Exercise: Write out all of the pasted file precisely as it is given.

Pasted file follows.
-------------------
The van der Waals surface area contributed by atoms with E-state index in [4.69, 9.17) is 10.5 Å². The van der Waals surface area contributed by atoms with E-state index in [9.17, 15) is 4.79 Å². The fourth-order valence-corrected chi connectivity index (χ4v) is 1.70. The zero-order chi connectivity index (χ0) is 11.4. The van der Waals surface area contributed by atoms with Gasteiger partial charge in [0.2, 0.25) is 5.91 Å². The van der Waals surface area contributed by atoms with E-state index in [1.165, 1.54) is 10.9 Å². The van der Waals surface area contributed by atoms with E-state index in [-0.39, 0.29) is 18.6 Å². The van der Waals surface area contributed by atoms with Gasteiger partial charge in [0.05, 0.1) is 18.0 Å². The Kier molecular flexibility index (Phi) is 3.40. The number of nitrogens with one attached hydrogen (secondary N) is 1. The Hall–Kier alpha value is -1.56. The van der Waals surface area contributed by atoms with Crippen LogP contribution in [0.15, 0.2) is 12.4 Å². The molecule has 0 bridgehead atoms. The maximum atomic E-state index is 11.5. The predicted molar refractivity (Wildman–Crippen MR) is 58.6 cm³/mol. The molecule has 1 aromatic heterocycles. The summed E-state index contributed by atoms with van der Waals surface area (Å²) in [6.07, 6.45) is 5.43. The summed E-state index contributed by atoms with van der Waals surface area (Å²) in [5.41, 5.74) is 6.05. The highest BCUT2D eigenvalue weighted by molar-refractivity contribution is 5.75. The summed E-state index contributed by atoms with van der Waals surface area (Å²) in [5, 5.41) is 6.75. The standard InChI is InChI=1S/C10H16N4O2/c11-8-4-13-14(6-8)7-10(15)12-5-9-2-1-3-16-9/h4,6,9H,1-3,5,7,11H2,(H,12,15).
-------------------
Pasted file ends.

The van der Waals surface area contributed by atoms with E-state index in [4.69, 9.17) is 10.5 Å². The van der Waals surface area contributed by atoms with E-state index in [9.17, 15) is 4.79 Å². The fourth-order valence-corrected chi connectivity index (χ4v) is 1.70. The zero-order chi connectivity index (χ0) is 11.4. The van der Waals surface area contributed by atoms with Gasteiger partial charge in [0.2, 0.25) is 5.91 Å². The van der Waals surface area contributed by atoms with E-state index in [1.165, 1.54) is 10.9 Å². The van der Waals surface area contributed by atoms with E-state index in [-0.39, 0.29) is 18.6 Å². The van der Waals surface area contributed by atoms with Gasteiger partial charge in [0.05, 0.1) is 18.0 Å². The Kier molecular flexibility index (Phi) is 3.40. The number of nitrogens with one attached hydrogen (secondary N) is 1. The Hall–Kier alpha value is -1.56. The van der Waals surface area contributed by atoms with Crippen LogP contribution in [0.15, 0.2) is 12.4 Å². The molecule has 0 bridgehead atoms. The maximum atomic E-state index is 11.5. The predicted molar refractivity (Wildman–Crippen MR) is 58.6 cm³/mol. The molecule has 1 aromatic heterocycles. The summed E-state index contributed by atoms with van der Waals surface area (Å²) in [6.07, 6.45) is 5.43. The summed E-state index contributed by atoms with van der Waals surface area (Å²) in [5.41, 5.74) is 6.05. The highest BCUT2D eigenvalue weighted by molar-refractivity contribution is 5.75. The summed E-state index contributed by atoms with van der Waals surface area (Å²) in [5, 5.41) is 6.75. The standard InChI is InChI=1S/C10H16N4O2/c11-8-4-13-14(6-8)7-10(15)12-5-9-2-1-3-16-9/h4,6,9H,1-3,5,7,11H2,(H,12,15).